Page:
The role of reward and reinforcement in understanding alcohol use among adults living with HIV in South Africa.

Jennifer M. Belus, Alexandra L. Rose, Lena S. Andersen, John A. Joska, Bronwyn Myers, Kristen S. Regenauer, Steve A. Safren, Jessica F. Magidson

Research output: Contribution to journalArticlepeer-review


Objective: Most research investigating reinforcement in alcohol use is from high-income countries. The current study sought to understand the association of different reinforcement types (alcohol-specific reward, environmental reward, behavioral activation) with multiple measures of alcohol use and cravings among individuals living with HIV in South Africa. Method: Baseline data were obtained from a substance use clinical trial in Cape Town (N = 65). Unhealthy alcohol use was measured using the biomarker phosphatidylethanol (PEth), Alcohol Use Identification Test (AUDIT-C), average number of drinks from the timeline follow back (TLFB), and self-reported cravings. Reinforcement was measured using the proportion of income spent on alcohol (alcohol-specific reward), both subscales of the Reward Probability Index (environmental reward), and the Behavioral Activation Depression Scale (activation). Poisson and linear regression analyses were conducted. Results: Each percentage point increase in income spent on alcohol was significantly associated with PEth, RR = 1.004 [95% CI (1.001, 1.007)], which translates to a 13.6% increase in the relative risk of unhealthy alcohol use for the average person in the study. More alcohol-specific reward was significantly associated with higher scores on the AUDIT-C, higher average number of drinks on the TLFB, and more cravings. Higher activation was associated with lower scores on the AUDIT-C. Neither subscale of environmental reward was associated with model outcomes. Conclusion: Greater alcohol-specific reward and less behavioral activation were associated with more frequent and unhealthy alcohol use in this setting, but not environmental reward. Findings highlight how different reinforcement types potentially influence alcohol use in a low-resource global setting. (PsycInfo Database Record (c) 2021 APA, all rights reserved)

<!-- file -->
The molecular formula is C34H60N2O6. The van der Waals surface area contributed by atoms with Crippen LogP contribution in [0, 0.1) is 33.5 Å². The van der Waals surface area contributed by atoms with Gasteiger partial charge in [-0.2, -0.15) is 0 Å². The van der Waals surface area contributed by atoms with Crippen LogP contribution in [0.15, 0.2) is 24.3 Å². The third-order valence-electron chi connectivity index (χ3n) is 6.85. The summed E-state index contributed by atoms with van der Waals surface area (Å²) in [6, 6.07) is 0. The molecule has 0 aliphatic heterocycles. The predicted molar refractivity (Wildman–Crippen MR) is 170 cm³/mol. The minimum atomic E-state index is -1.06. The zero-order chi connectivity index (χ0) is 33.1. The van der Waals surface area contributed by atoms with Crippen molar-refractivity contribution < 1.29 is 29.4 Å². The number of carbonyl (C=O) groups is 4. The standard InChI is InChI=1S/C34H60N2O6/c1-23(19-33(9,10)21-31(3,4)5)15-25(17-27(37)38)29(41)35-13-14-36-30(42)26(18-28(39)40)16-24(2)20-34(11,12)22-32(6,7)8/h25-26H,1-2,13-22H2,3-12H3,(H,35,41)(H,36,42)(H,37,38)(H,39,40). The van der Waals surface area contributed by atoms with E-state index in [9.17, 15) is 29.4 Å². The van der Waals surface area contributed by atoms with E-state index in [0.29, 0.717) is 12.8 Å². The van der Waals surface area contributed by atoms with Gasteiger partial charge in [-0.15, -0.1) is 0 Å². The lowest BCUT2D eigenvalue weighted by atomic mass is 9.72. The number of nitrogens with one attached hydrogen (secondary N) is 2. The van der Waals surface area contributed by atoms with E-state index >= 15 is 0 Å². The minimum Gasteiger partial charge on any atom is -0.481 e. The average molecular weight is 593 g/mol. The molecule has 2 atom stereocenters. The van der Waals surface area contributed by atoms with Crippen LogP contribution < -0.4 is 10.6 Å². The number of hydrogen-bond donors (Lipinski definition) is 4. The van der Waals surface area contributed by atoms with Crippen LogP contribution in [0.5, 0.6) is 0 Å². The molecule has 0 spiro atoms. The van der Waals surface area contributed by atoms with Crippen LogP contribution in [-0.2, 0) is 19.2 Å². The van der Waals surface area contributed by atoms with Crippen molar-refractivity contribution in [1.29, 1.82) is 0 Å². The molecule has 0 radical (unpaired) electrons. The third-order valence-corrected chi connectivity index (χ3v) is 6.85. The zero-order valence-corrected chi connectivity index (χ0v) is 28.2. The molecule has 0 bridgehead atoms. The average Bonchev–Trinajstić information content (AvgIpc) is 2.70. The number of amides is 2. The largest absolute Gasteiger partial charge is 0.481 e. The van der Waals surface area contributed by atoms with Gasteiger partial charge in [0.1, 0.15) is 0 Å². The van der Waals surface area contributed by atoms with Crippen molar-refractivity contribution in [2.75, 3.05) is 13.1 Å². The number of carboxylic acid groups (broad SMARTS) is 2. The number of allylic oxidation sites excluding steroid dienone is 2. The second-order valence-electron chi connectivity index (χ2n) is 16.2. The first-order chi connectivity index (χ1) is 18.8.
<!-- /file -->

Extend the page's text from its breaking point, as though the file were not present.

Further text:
Original languageEnglish (US)
Pages (from-to)424-431
Number of pages8
JournalPsychology of Addictive Behaviors
Issue number4
StatePublished - Apr 29 2021


  • South Africa
  • alcohol use
  • behavioral economics
  • reinforcement
  • reward

ASJC Scopus subject areas

  • Medicine (miscellaneous)
  • Clinical Psychology
  • Psychiatry and Mental health


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